Plague is a rare bacterial infection causing multiple complications of organs like pneumonia, blood infection and swollen glands. Bacteria by name Yersinia pestis causes plague which is transmitted to humans through rodents and fleas. It was during the 14th century plague disease killed millions of people around the world, called as “black death”. Of late, in 1900 there was a plague outbreak in San Francisco. There were few cases of plague reported in the Western United States each year.
Severe form of plague disease can affect any part of your body like lymph nodes, lungs and even your blood. Symptoms of plague vary according to the part of body affected. Bubonic plague is one in which the lymph nodes of neck and armpit are affected. Buboes is the name given to lymph nodes and it can cause symptoms like swollen lymph nodes on your neck and armpit. The area becomes tender and warm and the size of nodes can be roughly the size of an egg. It can also cause fever, chills, fatigue and muscle pain.
Septicemic plague infects your blood which can cause symptoms like abdominal pain, nausea, vomiting, fever, bleeding from nose or rectum and blackening of skin tissue in extremities (fingers and toes) indicating death of tissue. Pneumonic plague is the one that affects your lungs. It is the most severe form of plague that can spread from humans to humans through droplets of air. It can cause signs like shortness of breath, persistent cough, fever, weakness, nausea and vomiting. As the infection progresses, it can cause shock and respiratory failure which can be fatal.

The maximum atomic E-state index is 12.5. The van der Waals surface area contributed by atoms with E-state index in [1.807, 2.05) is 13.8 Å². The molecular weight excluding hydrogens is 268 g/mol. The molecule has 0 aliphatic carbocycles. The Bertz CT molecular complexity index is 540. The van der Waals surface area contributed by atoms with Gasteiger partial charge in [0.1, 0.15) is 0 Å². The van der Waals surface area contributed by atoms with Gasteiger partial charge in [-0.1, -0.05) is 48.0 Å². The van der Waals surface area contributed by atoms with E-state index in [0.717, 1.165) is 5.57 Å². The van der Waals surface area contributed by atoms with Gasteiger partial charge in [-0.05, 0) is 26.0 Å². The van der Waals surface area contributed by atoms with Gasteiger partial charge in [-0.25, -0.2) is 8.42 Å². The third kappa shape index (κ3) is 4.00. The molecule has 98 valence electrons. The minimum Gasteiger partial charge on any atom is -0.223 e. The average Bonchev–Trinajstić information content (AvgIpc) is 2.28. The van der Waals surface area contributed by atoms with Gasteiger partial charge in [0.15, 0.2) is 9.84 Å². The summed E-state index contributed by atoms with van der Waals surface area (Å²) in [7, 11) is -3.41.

Yersinia pestis is the bacterium that causes plague. Rats and other rodents are infected by bacteria which are then transmitted to humans through fleas that feed on infected rodents. Fleas carry the bacteria which can enter your body through cut or injury in the skin. It can also infect human when he touches the blood of infected animal. Pneumonic plague can easily spread through air via fine droplets of cough.
Risk Factors :
- Plague is a very rare disease and chance of getting infected is low. In each year, only few hundreds of people develop plague.
- People who frequently travel to rural areas of Africa where there is poor sanitation and plenty of rodents.
- Doctors and helpers who handle the infected animals can get transmitted through infected blood of the animals.
- In rare cases, if you are bitten by plague infected rats and cat you can get infected.
- Plague in severe form can cause gangrene (tissue death), meningitis (brain fever) and death.
Plague can be detected by physical examination of lymph nodes. If you have doubt, your doctor would take a fluid sample from the lymph nodes and test it in the lab for the presence of bacteria. Blood test can be done if blood infection is suspected.
Plague can be treated by powerful antibiotics like gentamicin or ciprofloxacin. You need to complete the course of antibiotics as prescribed by your doctor, even if there is improvement of symptoms.
You can prevent plague by preventing rodents into your home. Keep the house warm and clean and remove unwanted junk regularly. If you have pets check with your vet about flea control products.